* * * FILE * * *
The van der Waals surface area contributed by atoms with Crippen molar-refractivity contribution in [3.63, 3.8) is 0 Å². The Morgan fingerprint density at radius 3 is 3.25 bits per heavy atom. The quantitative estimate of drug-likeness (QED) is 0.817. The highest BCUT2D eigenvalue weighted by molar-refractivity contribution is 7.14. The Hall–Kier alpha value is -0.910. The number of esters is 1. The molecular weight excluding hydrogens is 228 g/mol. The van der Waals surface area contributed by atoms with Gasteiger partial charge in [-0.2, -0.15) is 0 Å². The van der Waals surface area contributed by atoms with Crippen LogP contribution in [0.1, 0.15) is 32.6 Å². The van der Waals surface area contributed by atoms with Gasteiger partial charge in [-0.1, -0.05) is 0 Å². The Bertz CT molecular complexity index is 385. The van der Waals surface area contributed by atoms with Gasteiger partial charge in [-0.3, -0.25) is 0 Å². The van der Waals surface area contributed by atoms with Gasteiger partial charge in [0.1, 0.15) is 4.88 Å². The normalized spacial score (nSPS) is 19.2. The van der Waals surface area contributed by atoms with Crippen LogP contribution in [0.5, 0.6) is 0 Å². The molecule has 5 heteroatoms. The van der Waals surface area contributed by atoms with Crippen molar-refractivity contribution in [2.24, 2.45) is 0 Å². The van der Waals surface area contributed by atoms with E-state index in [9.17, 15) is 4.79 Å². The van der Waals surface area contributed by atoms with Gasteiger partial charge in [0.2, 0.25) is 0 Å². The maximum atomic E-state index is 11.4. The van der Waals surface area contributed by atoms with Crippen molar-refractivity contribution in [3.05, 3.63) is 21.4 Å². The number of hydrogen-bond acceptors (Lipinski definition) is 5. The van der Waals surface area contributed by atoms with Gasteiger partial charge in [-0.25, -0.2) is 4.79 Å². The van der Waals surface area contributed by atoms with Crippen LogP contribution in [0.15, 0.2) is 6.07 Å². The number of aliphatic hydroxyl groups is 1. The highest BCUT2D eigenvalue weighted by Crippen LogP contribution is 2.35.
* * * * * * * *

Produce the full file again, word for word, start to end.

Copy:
The van der Waals surface area contributed by atoms with Crippen molar-refractivity contribution in [3.63, 3.8) is 0 Å². The Morgan fingerprint density at radius 3 is 3.25 bits per heavy atom. The quantitative estimate of drug-likeness (QED) is 0.817. The highest BCUT2D eigenvalue weighted by molar-refractivity contribution is 7.14. The Hall–Kier alpha value is -0.910. The number of esters is 1. The molecular weight excluding hydrogens is 228 g/mol. The van der Waals surface area contributed by atoms with Gasteiger partial charge in [-0.2, -0.15) is 0 Å². The van der Waals surface area contributed by atoms with Crippen LogP contribution in [0.1, 0.15) is 32.6 Å². The van der Waals surface area contributed by atoms with Gasteiger partial charge in [-0.1, -0.05) is 0 Å². The Bertz CT molecular complexity index is 385. The van der Waals surface area contributed by atoms with Gasteiger partial charge in [-0.3, -0.25) is 0 Å². The van der Waals surface area contributed by atoms with Gasteiger partial charge in [0.1, 0.15) is 4.88 Å². The normalized spacial score (nSPS) is 19.2. The van der Waals surface area contributed by atoms with Crippen LogP contribution in [0.5, 0.6) is 0 Å². The molecule has 5 heteroatoms. The van der Waals surface area contributed by atoms with Crippen molar-refractivity contribution in [2.24, 2.45) is 0 Å². The van der Waals surface area contributed by atoms with E-state index in [9.17, 15) is 4.79 Å². The van der Waals surface area contributed by atoms with Gasteiger partial charge in [0.2, 0.25) is 0 Å². The maximum atomic E-state index is 11.4. The van der Waals surface area contributed by atoms with Crippen molar-refractivity contribution in [3.05, 3.63) is 21.4 Å². The number of hydrogen-bond acceptors (Lipinski definition) is 5. The van der Waals surface area contributed by atoms with Gasteiger partial charge in [-0.25, -0.2) is 4.79 Å². The van der Waals surface area contributed by atoms with Crippen LogP contribution in [0.15, 0.2) is 6.07 Å². The number of aliphatic hydroxyl groups is 1. The highest BCUT2D eigenvalue weighted by Crippen LogP contribution is 2.35.